Metal culture includes a host of rituals (head banging and moshing), gestures (throwing “devil’s horns” or forming a “claw”) and fashion (battle vests). Importantly, concert attire must adhere to the following unspoken rule: When you see a band play, you should not wear that band’s T-shirt to the show.
Why is wearing the performer’s T-shirt a major etiquette faux pas? After all, sports fans wear their team’s apparel when attending games. Metal shows are different from a sporting event because we assume that everyone at the show is a fan of the headlining (or supporting) band. Wearing a shirt that represents a different band signals your other musical interests to other people at the show. This allows fans to build legitimacy in a tacit way and is a form of word-of-mouth marketing that many bands rely on. Metal T-shirts often showcase incredible artwork and fans want to wear them in a setting where they can be fully appreciated.
The significance of T-shirts to heavy metal extends beyond concert venues. Aside from a momentary trend where death meal shirts posed as high fashion, wearing metal shirts out in the wild serves a broader social function for people who are not exactly known for their social skills. T-shirts are an important tool for network formation in a culture that is largely decentralized and primarily underground. Seeing someone wear a metal shirt that you recognize creates an instant connection and an acknowledgement of participation in a shared community. It often provides the motivation to strike up a conversation. The internet was and continues to be monumental for spreading metal across the globe, but T-shirts are a way for metalheads to find each other in real life.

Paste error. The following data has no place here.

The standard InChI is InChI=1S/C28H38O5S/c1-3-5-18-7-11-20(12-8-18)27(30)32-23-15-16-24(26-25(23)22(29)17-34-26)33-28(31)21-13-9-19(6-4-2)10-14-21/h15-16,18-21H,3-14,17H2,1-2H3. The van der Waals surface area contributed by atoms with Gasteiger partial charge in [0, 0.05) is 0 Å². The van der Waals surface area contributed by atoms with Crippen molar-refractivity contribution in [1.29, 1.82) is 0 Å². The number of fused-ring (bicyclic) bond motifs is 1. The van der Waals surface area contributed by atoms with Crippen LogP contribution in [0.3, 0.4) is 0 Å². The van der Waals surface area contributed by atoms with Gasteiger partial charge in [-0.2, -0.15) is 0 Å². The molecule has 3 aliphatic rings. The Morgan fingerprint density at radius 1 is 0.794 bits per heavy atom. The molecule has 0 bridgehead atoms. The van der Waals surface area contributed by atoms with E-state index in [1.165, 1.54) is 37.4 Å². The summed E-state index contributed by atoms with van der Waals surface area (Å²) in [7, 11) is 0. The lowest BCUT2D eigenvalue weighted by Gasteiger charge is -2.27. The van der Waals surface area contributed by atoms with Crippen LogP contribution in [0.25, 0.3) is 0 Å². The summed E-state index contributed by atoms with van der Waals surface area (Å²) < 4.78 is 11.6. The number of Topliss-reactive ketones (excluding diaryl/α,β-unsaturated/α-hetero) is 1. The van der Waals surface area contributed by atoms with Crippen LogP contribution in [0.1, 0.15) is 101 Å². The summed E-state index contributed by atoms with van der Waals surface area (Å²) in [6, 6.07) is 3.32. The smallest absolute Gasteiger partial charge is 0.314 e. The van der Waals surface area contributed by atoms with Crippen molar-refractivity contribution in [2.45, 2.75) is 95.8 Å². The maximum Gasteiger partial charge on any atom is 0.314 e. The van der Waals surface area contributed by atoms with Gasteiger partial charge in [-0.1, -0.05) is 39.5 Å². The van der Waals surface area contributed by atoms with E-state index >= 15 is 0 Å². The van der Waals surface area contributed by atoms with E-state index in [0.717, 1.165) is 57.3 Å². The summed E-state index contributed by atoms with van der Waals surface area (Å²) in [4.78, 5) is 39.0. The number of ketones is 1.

Can seeing someone wear your favorite band’s shirt inspire a love story?
 The main exception to this rule is the band Ghost. If you attend a Ghost concert, you will observe a sea of people wearing Ghost shirts. I suspect that this is because a significant number of Ghost fans do not have extensive metal interests and thus do not adhere to heavy metal cultural norms. Ghost concerts are still fun, so who cares?
Stay metal, learn economics